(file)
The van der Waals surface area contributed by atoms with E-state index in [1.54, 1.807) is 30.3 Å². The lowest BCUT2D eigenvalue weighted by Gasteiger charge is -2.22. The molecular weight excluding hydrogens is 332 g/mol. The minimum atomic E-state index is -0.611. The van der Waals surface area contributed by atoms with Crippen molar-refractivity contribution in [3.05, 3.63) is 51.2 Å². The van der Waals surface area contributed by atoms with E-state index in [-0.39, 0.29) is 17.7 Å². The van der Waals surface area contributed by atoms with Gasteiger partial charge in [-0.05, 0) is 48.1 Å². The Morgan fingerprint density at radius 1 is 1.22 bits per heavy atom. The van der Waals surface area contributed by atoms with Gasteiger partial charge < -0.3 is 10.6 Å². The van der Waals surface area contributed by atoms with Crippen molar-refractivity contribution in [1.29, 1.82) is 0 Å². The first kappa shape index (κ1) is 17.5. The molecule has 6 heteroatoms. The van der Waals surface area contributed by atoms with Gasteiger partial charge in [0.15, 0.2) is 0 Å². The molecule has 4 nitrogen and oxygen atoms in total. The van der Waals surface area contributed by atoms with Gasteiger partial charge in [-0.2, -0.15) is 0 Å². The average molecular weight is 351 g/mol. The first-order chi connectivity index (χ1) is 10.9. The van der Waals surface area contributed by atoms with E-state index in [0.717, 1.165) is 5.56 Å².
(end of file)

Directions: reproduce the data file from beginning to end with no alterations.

The van der Waals surface area contributed by atoms with E-state index in [1.54, 1.807) is 30.3 Å². The lowest BCUT2D eigenvalue weighted by Gasteiger charge is -2.22. The molecular weight excluding hydrogens is 332 g/mol. The minimum atomic E-state index is -0.611. The van der Waals surface area contributed by atoms with Crippen molar-refractivity contribution in [3.05, 3.63) is 51.2 Å². The van der Waals surface area contributed by atoms with E-state index in [-0.39, 0.29) is 17.7 Å². The van der Waals surface area contributed by atoms with Gasteiger partial charge in [-0.05, 0) is 48.1 Å². The Morgan fingerprint density at radius 1 is 1.22 bits per heavy atom. The van der Waals surface area contributed by atoms with Gasteiger partial charge < -0.3 is 10.6 Å². The van der Waals surface area contributed by atoms with Crippen molar-refractivity contribution in [1.29, 1.82) is 0 Å². The first kappa shape index (κ1) is 17.5. The molecule has 6 heteroatoms. The van der Waals surface area contributed by atoms with Gasteiger partial charge in [0.15, 0.2) is 0 Å². The molecule has 4 nitrogen and oxygen atoms in total. The van der Waals surface area contributed by atoms with Gasteiger partial charge in [-0.2, -0.15) is 0 Å². The average molecular weight is 351 g/mol. The first-order chi connectivity index (χ1) is 10.9. The van der Waals surface area contributed by atoms with E-state index in [0.717, 1.165) is 5.56 Å².